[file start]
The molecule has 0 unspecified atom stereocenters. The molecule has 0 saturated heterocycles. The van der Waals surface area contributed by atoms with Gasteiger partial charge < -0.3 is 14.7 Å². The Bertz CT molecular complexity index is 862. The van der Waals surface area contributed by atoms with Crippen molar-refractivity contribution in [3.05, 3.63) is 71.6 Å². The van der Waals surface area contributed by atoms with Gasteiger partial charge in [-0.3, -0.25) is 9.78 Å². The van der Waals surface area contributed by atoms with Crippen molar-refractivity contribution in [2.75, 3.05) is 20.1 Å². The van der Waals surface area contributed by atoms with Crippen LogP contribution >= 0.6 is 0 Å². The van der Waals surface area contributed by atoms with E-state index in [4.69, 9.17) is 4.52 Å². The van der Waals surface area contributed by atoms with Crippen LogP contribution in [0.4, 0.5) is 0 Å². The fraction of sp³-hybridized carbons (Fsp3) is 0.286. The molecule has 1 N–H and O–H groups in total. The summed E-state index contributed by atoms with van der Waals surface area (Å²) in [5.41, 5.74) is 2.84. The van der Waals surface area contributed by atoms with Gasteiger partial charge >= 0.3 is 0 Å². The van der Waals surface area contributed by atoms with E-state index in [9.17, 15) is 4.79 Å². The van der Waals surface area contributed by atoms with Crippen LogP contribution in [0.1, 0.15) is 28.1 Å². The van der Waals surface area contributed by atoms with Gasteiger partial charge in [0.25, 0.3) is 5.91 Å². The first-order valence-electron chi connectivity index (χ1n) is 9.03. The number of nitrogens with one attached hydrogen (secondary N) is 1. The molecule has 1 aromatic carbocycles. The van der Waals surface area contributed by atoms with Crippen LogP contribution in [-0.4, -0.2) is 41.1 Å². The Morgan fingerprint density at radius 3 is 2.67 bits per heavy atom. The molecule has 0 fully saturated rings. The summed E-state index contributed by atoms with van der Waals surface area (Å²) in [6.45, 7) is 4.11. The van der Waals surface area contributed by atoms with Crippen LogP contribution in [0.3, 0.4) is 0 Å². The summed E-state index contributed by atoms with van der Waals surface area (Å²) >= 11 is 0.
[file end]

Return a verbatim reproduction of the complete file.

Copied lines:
The molecule has 0 unspecified atom stereocenters. The molecule has 0 saturated heterocycles. The van der Waals surface area contributed by atoms with Gasteiger partial charge < -0.3 is 14.7 Å². The Bertz CT molecular complexity index is 862. The van der Waals surface area contributed by atoms with Crippen molar-refractivity contribution in [3.05, 3.63) is 71.6 Å². The van der Waals surface area contributed by atoms with Gasteiger partial charge in [-0.3, -0.25) is 9.78 Å². The van der Waals surface area contributed by atoms with Crippen molar-refractivity contribution in [2.75, 3.05) is 20.1 Å². The van der Waals surface area contributed by atoms with Crippen LogP contribution >= 0.6 is 0 Å². The van der Waals surface area contributed by atoms with E-state index in [4.69, 9.17) is 4.52 Å². The van der Waals surface area contributed by atoms with Crippen LogP contribution in [0.4, 0.5) is 0 Å². The fraction of sp³-hybridized carbons (Fsp3) is 0.286. The molecule has 1 N–H and O–H groups in total. The summed E-state index contributed by atoms with van der Waals surface area (Å²) in [5.41, 5.74) is 2.84. The van der Waals surface area contributed by atoms with Gasteiger partial charge >= 0.3 is 0 Å². The van der Waals surface area contributed by atoms with E-state index in [9.17, 15) is 4.79 Å². The van der Waals surface area contributed by atoms with Crippen LogP contribution in [0.1, 0.15) is 28.1 Å². The van der Waals surface area contributed by atoms with Gasteiger partial charge in [0.25, 0.3) is 5.91 Å². The first-order valence-electron chi connectivity index (χ1n) is 9.03. The number of nitrogens with one attached hydrogen (secondary N) is 1. The molecule has 1 aromatic carbocycles. The van der Waals surface area contributed by atoms with Crippen LogP contribution in [-0.4, -0.2) is 41.1 Å². The Morgan fingerprint density at radius 3 is 2.67 bits per heavy atom. The molecule has 0 fully saturated rings. The summed E-state index contributed by atoms with van der Waals surface area (Å²) in [6.45, 7) is 4.11. The van der Waals surface area contributed by atoms with Crippen LogP contribution in [0.3, 0.4) is 0 Å². The summed E-state index contributed by atoms with van der Waals surface area (Å²) >= 11 is 0.